Judy had the idea to start Asheville Home Crafts because she admired the crafts of many local artisans she knew, but saw few opportunities for them to sell their work. She and Marie opened the store with their own products and those of 25 other artisans in the smallest space available at the Grove Arcade because they weren’t sure if the business would work. They immediately sold out.11 years later they have continued to expand over the years and now over 100 artisans and their crafts are represented in the store. All artisans are from Western North Carolina and some of them have been perfecting their craft for over 50 years. Judy’s greatest pleasure is providing a place for artisans to market their crafts, but she is also a basket-maker herself and has won multiple blue ribbons at the Mountain State Fair. She grew up in a family where fiber arts were an important part of life. Her mother and grandmother made quilts, sewed, and embroidered for the family’s needs and made quilts to sell. Judy learned handwork from them and still quilts and knits now. The basket making all started when she took a class and fell in love with it. She says she gave them as gifts until her friends started to say, “oh, another basket from Judy”. Now that she and Marie have the store, she doesn’t give them as presents anymore except to her mom and daughter.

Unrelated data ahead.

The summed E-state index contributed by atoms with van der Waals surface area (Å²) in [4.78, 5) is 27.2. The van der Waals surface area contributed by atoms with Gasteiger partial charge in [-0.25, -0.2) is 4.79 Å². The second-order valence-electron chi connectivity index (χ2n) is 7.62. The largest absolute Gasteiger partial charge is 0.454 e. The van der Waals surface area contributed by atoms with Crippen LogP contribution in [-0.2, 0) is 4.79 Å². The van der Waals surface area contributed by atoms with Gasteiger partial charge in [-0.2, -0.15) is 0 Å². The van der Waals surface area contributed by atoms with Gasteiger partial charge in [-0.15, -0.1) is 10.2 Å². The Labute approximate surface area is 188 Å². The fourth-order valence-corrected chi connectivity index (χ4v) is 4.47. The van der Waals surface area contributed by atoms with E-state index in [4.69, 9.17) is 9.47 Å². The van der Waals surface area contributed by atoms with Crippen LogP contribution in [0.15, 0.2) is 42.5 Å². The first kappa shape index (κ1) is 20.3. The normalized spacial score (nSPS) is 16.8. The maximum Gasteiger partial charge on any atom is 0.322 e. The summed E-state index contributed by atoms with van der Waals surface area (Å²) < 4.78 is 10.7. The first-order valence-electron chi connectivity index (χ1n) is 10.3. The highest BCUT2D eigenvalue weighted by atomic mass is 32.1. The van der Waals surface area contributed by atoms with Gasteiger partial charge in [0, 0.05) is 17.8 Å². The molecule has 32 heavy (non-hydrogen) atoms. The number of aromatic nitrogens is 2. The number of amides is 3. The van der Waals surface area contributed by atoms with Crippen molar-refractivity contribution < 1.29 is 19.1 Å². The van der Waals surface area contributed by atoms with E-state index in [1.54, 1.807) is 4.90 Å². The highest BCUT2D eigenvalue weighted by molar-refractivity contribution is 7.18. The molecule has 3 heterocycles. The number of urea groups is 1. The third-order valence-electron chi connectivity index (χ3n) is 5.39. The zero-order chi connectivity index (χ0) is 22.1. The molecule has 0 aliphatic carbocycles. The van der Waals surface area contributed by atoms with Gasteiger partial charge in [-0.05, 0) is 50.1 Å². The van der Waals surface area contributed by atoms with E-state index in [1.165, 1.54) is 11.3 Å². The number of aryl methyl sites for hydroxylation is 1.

Marie decided to start Asheville Home Crafts with Judy at a time when Marie was in between stages of life and trying to decide what to do next. Marie hand spins wool from the sheep on her family farm. She also knits many beautiful products and teaches classes at the shop. Her favorite part of the business is meeting all the people. The artisans and customers have become a whole new family for her.
Marie learned to spin and knit wool by way of her children’s 4H activities. She and her husband’s children are the 4th generation on the family farm. Their daughter Kim got involved with raising and showing sheep and won at the Raleigh State Fair several times. Marie had to figure out what to do with all the wool and first learned to do hand-spinning and then learned to knit. She says she took classes here and there for 16 years, and now she is winning her own blue ribbons at the Mountain State Fair.